How Do Developers Choose the Best Fit for Containers-as-a-Service (CaaS)?
Ease of use, integration with their current infrastructure, and familiarity are some of the top answers.
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The emergence of cloud-native development and containers has redefined how software is developed. But not all organizations have the resources or expertise to set up the required infrastructure to support a containerized application. Luckily, cloud vendors offer Containers-as-a-Service to help developers to capitalize on the benefits of cloud native development.
All three leading cloud providers have CaaS products but choosing the right one can be a challenge. While everyone has different requirements, it is always beneficial to understand what solutions others are using and why, to help inform decisions.
The Data Says...
Based on research from /Data's recent Developer Economics survey, we have discovered that there are a few factors that drive developers to choose one CaaS over another:
- Familiarity with tools and languages
- Integration with other systems
- Support and documentation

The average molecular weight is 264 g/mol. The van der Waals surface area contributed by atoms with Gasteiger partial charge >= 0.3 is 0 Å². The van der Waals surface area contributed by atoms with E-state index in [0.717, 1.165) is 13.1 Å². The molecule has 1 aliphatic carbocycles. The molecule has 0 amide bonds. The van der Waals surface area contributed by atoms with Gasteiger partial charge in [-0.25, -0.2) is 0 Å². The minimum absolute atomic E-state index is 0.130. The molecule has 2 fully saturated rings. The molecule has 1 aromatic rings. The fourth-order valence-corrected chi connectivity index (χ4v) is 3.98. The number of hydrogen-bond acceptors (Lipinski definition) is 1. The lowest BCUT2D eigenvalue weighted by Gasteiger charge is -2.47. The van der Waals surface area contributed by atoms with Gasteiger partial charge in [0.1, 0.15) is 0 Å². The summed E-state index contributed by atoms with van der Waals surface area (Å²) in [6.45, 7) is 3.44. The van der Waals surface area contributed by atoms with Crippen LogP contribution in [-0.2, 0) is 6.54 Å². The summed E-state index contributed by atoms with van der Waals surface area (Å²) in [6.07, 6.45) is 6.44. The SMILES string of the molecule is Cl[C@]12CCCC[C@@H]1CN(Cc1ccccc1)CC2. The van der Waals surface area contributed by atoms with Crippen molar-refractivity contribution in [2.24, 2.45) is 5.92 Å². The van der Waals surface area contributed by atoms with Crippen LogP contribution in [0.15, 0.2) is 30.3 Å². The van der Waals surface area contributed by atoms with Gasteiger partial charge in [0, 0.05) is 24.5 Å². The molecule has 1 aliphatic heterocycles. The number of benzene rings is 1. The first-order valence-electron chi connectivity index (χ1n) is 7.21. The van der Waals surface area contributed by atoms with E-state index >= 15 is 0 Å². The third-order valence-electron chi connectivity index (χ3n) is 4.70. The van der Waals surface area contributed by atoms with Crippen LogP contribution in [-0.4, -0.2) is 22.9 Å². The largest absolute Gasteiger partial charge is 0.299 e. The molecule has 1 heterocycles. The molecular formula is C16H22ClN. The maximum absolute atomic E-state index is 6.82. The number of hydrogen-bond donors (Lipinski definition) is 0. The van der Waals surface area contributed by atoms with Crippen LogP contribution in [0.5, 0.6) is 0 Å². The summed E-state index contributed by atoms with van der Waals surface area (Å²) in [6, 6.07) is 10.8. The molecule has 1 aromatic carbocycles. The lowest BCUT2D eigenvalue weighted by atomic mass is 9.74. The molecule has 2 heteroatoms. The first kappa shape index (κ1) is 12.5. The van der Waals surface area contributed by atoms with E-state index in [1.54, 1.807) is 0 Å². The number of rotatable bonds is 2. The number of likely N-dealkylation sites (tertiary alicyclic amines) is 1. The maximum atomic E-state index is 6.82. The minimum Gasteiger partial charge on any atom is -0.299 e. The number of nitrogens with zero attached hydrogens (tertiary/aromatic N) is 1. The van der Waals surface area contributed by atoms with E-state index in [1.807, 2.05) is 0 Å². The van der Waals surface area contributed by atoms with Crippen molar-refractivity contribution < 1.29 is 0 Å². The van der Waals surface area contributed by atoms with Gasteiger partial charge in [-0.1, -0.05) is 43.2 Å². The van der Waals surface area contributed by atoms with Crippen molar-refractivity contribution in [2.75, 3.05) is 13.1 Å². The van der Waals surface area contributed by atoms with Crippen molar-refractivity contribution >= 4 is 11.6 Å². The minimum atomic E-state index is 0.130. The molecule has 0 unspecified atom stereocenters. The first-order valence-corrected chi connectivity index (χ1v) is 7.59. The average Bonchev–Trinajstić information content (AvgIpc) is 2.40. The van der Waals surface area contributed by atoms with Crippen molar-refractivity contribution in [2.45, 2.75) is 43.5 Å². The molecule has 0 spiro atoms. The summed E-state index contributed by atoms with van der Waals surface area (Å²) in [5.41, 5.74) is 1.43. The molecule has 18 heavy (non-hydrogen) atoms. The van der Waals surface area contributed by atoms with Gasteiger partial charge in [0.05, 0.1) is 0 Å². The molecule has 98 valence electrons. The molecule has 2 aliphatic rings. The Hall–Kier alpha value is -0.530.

- Ease and speed of development.
While there were other reasons for developers to consider when adopting a platform, the percentage of developers that considered these four factors important is noticeably different across the three leaders. Some of the other sixteen factors that are tracked in the research include:
Not all CaaS platforms are selected for the same reasons, though. Developers that chose AWS Elastic Container Service were more likely to choose it because of its integration with other systems. This is a reason to choose AWS ECS for 34% of developers using it, compared to 29% and 28% for Azure and Google. Amazon not only has a vast array of tools and services; they also have a robust partner network. The options are so great they have their own service marketplace and have even released a Cloud Map service to help developers discover and manage it all.